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, 95 (5), 561-71

Critical Roles of Specimen Type and Temperature Before and During Fixation in the Detection of Phosphoproteins in Breast Cancer Tissues

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Critical Roles of Specimen Type and Temperature Before and During Fixation in the Detection of Phosphoproteins in Breast Cancer Tissues

Sibylle Gündisch et al. Lab Invest.

Abstract

The most efficient approach for therapy selection to inhibit the deregulated kinases in cancer tissues is to measure their phosphorylation status prior to the treatment. The aim of our study was to evaluate the influence of pre-analytical parameters (cold ischemia time, temperature before and during tissue fixation, and sample type) on the levels of proteins and phosphoproteins in breast cancer tissues, focusing on the PI3 kinase/AKT pathway. The BALB-neuT mouse breast cancer model expressing HER2 and pAKT proteins and human biopsy and resection specimens were analyzed. By using quantitative reverse phase protein arrays (RPPA), 9 proteins and 16 phosphoproteins relevant to breast cancer biology were assessed. Cold temperatures before and during fixation resulted in a marked improvement in the preservation of the reactivity of biological markers (eg, ER, HER2) in general and, specifically, pHER2 and pAKT. Some phosphoproteins, eg, pHER2 and pAKT, were more sensitive to prolonged cold ischemia times than others (eg, pS6RP and pSTAT5). By comparing the phosphoprotein levels in core needle biopsies with those in resection specimens, we found a marked decrease in many phosphoproteins in the latter. Cold conditions can improve the preservation of proteins and phosphoproteins in breast cancer tissues. Biopsies ≤ 1 mm in size are the preferred sample type for assessing the activity of deregulated kinases for personalized cancer treatments because the phosphoprotein levels are better preserved compared with resection specimens. Each potential new (phospho)protein biomarker should be tested for its sensitivity to pre-analytical processing prior to the development of a diagnostic assay.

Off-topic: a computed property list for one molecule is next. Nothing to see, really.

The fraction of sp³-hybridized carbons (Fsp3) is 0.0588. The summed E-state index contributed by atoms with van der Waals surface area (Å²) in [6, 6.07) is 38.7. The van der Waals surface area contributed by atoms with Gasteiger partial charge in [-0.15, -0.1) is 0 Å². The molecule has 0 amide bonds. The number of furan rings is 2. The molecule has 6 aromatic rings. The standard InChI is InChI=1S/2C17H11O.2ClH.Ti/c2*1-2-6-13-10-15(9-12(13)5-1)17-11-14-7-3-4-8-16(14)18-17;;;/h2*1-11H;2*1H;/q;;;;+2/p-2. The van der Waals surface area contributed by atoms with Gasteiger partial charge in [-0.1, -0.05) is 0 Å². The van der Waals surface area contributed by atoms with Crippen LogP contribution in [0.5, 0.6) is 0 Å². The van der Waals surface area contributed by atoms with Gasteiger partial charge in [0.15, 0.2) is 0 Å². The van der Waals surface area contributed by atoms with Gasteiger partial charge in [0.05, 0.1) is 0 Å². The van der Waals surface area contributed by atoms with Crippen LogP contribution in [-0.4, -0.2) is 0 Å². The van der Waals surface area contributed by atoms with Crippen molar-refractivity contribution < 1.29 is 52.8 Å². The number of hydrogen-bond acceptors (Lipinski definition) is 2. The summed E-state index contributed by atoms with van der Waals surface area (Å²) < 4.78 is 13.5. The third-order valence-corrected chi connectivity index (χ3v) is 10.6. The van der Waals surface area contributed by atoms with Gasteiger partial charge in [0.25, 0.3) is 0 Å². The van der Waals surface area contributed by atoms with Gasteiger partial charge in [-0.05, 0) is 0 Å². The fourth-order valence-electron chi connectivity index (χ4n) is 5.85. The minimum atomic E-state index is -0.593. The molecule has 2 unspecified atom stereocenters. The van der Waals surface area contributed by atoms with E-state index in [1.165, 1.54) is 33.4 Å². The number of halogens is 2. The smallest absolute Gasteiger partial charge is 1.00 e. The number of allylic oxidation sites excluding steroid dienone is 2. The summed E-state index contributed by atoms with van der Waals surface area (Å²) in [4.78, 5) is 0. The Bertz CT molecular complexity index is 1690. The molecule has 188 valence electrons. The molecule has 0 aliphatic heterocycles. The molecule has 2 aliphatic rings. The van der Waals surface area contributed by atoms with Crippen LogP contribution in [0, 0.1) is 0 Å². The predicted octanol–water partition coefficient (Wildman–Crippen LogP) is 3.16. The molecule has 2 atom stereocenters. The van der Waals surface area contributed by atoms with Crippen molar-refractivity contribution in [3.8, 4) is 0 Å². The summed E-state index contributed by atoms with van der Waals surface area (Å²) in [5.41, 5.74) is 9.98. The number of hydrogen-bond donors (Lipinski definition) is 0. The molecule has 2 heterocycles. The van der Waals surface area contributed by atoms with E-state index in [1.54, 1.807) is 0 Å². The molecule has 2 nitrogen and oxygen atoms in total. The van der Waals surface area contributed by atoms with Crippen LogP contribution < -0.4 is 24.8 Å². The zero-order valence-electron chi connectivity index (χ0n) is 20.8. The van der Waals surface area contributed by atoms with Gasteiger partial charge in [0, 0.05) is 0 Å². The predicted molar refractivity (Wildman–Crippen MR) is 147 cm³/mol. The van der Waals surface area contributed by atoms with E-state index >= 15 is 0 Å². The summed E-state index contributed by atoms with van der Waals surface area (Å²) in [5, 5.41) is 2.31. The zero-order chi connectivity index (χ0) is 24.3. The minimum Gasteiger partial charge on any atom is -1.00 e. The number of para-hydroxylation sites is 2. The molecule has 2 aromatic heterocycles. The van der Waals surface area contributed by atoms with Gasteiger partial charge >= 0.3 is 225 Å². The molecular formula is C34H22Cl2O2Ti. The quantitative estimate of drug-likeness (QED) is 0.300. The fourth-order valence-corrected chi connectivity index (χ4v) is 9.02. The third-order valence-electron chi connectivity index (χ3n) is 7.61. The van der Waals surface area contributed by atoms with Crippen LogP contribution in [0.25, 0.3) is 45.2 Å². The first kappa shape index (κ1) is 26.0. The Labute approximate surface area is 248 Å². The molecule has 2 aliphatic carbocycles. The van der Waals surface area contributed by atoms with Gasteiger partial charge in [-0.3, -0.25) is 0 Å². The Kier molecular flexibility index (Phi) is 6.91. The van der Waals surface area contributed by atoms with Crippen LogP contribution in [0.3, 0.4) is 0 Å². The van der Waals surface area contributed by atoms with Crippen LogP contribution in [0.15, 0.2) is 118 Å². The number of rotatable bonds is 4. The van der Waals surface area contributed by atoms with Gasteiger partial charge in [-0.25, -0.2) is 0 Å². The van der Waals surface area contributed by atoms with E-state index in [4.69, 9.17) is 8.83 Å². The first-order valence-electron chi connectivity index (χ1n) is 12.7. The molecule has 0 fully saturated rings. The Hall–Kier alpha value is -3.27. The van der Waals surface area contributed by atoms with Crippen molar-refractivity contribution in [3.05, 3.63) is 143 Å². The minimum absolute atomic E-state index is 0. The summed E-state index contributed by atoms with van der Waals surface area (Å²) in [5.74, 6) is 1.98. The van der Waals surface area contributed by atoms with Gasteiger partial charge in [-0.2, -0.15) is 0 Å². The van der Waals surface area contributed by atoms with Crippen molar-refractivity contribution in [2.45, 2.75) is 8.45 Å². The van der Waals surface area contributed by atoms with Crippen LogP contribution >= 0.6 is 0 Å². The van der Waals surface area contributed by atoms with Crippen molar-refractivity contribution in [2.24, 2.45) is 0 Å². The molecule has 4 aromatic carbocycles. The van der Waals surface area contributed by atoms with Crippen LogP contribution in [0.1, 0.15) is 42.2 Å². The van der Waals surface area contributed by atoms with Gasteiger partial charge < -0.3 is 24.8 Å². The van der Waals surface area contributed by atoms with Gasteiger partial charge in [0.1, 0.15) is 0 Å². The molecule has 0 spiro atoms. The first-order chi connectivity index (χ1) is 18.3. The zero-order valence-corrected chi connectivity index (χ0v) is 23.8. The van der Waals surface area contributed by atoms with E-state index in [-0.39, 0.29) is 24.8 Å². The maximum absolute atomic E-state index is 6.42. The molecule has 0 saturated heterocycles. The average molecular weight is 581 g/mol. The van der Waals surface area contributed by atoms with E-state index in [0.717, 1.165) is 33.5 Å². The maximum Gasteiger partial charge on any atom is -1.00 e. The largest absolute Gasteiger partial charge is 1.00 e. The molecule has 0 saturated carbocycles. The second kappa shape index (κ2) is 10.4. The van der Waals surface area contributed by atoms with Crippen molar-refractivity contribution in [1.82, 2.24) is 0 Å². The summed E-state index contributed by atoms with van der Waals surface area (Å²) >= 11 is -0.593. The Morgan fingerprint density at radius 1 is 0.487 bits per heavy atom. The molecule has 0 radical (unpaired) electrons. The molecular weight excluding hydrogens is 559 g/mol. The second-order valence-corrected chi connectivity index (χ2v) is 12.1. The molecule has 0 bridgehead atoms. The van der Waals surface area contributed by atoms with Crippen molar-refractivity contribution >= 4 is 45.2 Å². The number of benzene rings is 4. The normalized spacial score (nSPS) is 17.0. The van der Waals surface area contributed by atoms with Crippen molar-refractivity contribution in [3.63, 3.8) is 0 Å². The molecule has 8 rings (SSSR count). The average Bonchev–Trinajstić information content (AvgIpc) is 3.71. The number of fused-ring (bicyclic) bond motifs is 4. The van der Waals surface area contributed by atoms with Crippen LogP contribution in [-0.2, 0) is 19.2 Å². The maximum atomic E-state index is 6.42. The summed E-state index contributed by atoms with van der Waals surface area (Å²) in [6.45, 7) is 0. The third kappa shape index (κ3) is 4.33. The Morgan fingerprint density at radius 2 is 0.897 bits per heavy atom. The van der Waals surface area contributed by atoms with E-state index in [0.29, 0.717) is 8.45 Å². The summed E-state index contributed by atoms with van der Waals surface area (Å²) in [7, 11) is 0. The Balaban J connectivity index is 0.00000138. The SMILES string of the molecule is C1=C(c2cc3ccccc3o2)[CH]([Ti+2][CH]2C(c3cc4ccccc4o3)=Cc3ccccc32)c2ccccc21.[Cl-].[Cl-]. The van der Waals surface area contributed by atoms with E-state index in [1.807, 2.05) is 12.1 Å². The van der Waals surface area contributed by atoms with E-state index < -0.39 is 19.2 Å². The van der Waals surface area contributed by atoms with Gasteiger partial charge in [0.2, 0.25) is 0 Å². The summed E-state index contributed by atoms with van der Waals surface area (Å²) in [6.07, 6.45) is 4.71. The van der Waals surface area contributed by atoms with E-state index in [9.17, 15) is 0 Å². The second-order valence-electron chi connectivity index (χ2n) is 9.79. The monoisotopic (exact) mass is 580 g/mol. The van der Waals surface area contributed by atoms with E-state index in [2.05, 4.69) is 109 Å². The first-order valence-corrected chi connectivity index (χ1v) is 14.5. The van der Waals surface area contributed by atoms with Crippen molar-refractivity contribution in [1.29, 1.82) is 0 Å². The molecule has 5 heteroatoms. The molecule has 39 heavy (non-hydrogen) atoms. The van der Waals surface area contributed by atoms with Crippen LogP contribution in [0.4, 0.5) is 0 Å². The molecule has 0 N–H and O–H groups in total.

Figures

Figure 1
Figure 1
Study design. (a) Murine breast cancer specimens were collected. The reference samples were immediately fixed in standard formalin (room temperature) (SF) or cold formalin (4 °C) (CF) and paraffin embedded. The ischemia samples were stored at room temperature or under vacuum at 4 °C during the ischemia time up to 24 h and were fixed in either standard formalin or cold formalin before paraffin embedding. (b) Human breast cancer specimens were collected. Biopsies were immediately fixed in standard formalin before paraffin embedding. The matched resection specimens were stored under vacuum at 4 °C for 20 h before preservation and fixed either in standard formalin or cold formalin before paraffin embedding. Proteins were analyzed by reverse phase protein array and/or western blot analysis.
Figure 2
Figure 2
Breast cancer specimens fixed alternatively in cold formalin (a, c) or in neutral-buffered formalin at room temperature and stained with hematoxylin & eosin. Figures a and b: breast cancer from BALB-neuT mice. (a) Time 0 specimens, fixed in cold formalin. (b) Specimen with cold ischemia time of 5 h at room temperature, followed by standard neutral-buffered formalin fixation at RT. Please notice that morphology is similar while, as shown in Figure 3, the preservation of phosphoprotein markers is dramatically different. (c and d) Human breast carcinoma (same case), fixed alternatively in cold formalin (c) or in formalin at room temperature (d). The histological features are not affected by the temperature of the fixative (magnification: 200 × ; insets in figures a and b: 400 × ).